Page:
There has long been a debate over just how high a percentage of convicted criminals, especially those on death row, are wrongfully convicted. It’s very difficult to properly measure, of course. But a new study that applies a new methodology concludes that at least 4% of those put to death are innocent.
The study, the first of its kind, used a statistical method known as survival analysis. The method is usually used to determine the effectiveness of a medical treatment in reducing mortality rates.
Researchers were thus able to estimate the proportion of death row inmates whose innocence would have been established if they had stayed in prison and thus benefited from resources to defend themselves.
“Even if you are sentenced to death… the chance to be exonerated is much higher if you’re still on death row,” lead author Samuel Gross told AFP.
However, “the great majority of innocent people who are sentenced to death are never identified and freed.”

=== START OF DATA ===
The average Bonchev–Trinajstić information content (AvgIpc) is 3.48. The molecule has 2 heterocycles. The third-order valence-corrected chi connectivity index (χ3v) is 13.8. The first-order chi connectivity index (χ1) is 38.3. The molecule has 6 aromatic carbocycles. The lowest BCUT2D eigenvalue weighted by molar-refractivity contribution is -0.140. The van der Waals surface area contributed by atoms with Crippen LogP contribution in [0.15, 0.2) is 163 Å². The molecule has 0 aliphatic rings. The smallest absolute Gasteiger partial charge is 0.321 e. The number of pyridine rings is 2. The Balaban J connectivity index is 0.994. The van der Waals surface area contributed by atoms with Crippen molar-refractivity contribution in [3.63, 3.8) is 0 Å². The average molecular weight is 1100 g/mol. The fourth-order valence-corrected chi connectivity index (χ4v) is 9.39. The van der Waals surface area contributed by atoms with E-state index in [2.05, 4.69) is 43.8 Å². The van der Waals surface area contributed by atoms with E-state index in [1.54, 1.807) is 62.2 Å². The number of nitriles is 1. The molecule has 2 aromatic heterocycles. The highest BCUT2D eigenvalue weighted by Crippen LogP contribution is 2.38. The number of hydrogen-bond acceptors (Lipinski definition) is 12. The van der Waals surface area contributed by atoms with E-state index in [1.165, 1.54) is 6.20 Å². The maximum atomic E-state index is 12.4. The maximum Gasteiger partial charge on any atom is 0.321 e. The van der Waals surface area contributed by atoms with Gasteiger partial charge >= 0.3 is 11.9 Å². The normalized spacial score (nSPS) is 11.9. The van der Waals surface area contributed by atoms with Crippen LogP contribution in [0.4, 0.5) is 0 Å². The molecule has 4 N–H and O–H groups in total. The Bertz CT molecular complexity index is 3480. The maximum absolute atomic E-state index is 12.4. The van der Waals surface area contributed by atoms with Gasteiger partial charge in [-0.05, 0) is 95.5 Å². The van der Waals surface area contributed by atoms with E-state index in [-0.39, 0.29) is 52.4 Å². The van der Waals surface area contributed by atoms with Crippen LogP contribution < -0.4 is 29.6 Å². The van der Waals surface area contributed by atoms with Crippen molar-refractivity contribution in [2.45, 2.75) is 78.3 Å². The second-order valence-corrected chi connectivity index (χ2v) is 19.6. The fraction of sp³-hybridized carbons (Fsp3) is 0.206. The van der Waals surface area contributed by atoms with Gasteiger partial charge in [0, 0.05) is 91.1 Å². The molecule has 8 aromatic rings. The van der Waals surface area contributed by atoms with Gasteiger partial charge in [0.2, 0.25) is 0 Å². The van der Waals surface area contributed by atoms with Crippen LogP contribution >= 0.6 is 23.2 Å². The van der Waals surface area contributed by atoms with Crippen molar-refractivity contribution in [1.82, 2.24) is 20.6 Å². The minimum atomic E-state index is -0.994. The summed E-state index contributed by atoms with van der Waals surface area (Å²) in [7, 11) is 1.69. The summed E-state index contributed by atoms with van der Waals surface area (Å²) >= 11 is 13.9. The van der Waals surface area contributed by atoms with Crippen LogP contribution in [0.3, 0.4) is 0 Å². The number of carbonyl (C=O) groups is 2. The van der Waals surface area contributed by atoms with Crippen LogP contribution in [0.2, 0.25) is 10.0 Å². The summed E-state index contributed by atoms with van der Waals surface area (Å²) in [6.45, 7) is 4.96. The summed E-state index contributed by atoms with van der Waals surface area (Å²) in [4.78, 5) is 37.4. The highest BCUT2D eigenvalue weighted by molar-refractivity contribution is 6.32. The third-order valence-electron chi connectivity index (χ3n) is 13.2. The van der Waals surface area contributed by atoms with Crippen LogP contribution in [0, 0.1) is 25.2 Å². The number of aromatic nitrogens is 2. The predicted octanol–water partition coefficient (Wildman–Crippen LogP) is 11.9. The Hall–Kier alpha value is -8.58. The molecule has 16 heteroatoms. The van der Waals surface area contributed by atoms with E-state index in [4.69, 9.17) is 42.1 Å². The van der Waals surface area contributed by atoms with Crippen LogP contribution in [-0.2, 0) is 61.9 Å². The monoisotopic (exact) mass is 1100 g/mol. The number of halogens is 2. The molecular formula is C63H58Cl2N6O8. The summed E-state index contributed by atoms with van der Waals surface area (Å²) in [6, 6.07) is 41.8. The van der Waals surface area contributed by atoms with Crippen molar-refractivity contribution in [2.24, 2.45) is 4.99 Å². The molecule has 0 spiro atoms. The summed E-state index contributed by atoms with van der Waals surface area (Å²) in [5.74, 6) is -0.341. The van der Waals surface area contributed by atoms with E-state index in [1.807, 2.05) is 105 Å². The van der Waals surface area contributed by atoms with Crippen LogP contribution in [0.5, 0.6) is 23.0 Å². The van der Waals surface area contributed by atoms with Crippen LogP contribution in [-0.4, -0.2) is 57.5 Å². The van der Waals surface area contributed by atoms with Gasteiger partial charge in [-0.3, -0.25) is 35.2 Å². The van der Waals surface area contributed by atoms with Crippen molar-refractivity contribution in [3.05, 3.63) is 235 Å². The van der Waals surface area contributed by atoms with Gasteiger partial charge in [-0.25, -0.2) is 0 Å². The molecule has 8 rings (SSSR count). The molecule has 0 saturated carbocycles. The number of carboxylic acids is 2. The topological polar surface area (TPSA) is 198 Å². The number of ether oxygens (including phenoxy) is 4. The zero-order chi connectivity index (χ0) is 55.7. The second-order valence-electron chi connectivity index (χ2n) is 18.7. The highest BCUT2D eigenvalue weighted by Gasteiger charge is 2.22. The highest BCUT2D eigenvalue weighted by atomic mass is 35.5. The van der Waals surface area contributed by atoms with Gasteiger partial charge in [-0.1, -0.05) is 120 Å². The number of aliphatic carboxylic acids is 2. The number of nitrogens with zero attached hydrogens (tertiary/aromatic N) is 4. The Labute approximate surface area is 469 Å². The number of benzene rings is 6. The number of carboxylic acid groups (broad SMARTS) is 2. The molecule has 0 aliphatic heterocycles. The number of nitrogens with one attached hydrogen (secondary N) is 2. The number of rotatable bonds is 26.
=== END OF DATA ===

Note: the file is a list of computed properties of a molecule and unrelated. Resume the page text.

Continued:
The researchers used data from the 7,482 people sentenced to death from January 1974 to December 2004.
Among that group, 12.6 percent were executed, 1.6 percent were exonerated, four percent died while on death row, 46.1 percent remained on death row and 35.8 percent were taken off death row but stayed in prison after their capital sentences or convictions were reversed or changed.
Based on the analysis showing a more than four percent error margin in trials, the study said it was “all but certain” that several of the 1,320 people executed since 1977 were in fact innocent.
“Most innocent defendants who have been sentenced to death have not been exonerated, and many — including the great majority of those who have been re-sentenced to life in prison — probably never will be,” it added.
Here’s what we can know for certain: If you actually review past convictions with an eye toward finding inconsistencies and problems, you find them. A lot of them. The reason why more false convictions have been found in Dallas, Texas is because D.A. Craig Watkins established an innocence department that does nothing but review past convictions. There’s no reason to believe that would not be the case everywhere else if only they bothered to look.
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